Diary of a Creative Writing PhD student: Creator of Literary Events, Literary Talks and Creative Co-Producer of Stories at the Storey, North West Literary Salon and Characters in Motion/Off the Page Writing Development Performed Workshops.
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Honey, Your Guinea Pig is Dead: Conversations I Don't Want to Have With My Son
There are some conversations that
get easier to have the more often you have them—death isn't one of them.
This weekend I woke up to quiet.
Unexpected, somewhat jolting, my
three children, dog, cat, presumably the leopard gecko were sleeping and so
was—it would seem for a few more minutes—Lita Gibby.
Lita Gibby does not sleep. Or if she
does, she is a light sleeper. Since she’s lived with us, she has become in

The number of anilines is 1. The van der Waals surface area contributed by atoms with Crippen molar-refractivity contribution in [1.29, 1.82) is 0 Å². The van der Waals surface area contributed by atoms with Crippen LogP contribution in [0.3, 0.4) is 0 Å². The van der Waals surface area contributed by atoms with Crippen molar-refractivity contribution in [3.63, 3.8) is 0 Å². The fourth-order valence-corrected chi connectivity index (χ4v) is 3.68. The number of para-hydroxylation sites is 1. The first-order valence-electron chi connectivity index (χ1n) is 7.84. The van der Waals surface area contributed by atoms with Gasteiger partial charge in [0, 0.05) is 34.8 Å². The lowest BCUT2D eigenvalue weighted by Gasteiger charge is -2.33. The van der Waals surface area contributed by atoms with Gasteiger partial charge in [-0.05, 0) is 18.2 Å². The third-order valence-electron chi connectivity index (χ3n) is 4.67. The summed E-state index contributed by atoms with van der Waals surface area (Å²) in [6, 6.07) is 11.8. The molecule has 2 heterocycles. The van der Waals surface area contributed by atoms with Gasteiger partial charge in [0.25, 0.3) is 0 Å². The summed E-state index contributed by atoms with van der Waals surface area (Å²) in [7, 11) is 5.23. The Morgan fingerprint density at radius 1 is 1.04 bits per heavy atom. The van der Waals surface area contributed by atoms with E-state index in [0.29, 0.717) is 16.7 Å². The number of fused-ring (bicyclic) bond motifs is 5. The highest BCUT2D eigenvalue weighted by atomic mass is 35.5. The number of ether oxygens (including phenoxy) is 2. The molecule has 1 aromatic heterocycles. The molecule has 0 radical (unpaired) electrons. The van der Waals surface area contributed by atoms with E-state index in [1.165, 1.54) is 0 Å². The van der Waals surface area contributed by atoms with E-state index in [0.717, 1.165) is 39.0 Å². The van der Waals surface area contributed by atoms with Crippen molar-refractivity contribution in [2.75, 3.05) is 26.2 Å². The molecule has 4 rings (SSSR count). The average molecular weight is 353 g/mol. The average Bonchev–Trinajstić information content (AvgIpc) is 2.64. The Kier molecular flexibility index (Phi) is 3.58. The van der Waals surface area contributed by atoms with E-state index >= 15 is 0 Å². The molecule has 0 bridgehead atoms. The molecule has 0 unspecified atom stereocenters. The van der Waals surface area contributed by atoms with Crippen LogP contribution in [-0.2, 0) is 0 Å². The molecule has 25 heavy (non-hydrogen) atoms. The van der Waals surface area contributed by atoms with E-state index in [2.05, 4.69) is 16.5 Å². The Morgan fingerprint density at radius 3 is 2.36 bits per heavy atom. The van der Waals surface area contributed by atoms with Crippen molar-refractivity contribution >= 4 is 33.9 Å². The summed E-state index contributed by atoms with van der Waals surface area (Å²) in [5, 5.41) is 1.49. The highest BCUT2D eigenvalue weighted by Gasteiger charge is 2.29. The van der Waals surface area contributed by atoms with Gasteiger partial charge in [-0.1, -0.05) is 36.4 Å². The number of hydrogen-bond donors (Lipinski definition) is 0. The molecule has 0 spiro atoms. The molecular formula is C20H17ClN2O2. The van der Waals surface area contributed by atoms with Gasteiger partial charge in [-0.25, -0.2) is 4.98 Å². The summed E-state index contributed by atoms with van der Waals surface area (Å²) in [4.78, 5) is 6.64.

tuned with movement, shifts in lighting, every whispered sound.
She detects everything.
She sings—or sang—to music, to
silence, to footsteps.
Lita Gibby was Noah’s birthday
I should have learned you can’t give
The plump white and brown guinea
pig, deceptively quiet in the pet store, uncharacteristically quiet today, is
Because Noah was three when we got
her, I spent more time than I thought I would talking to, petting, cleaning up
after, feeding, and though I didn’t expect to, loving Lita Gibby.
There are just a few moments between
now—when he thinks Lita Gibby is alive—and later when he doesn’t.
This is not his first death. Fish
have died. This will not be his last death. I will die—some day.
When his fish died, I replaced them
with new, brighter, more alive ones. I think briefly of replacing his guinea
pig. But, what are the chances of getting one who whistles as commandingly as
I can no more replace his guinea pig
than I can replace a dying grandparent.
Each death gets more difficult to
explain, the reasons more artful, the reactions more tearful.
I can buy a new guinea pig, a frog,
a toad. I can not give the gift of life and I'm not looking forward to talking
about it why.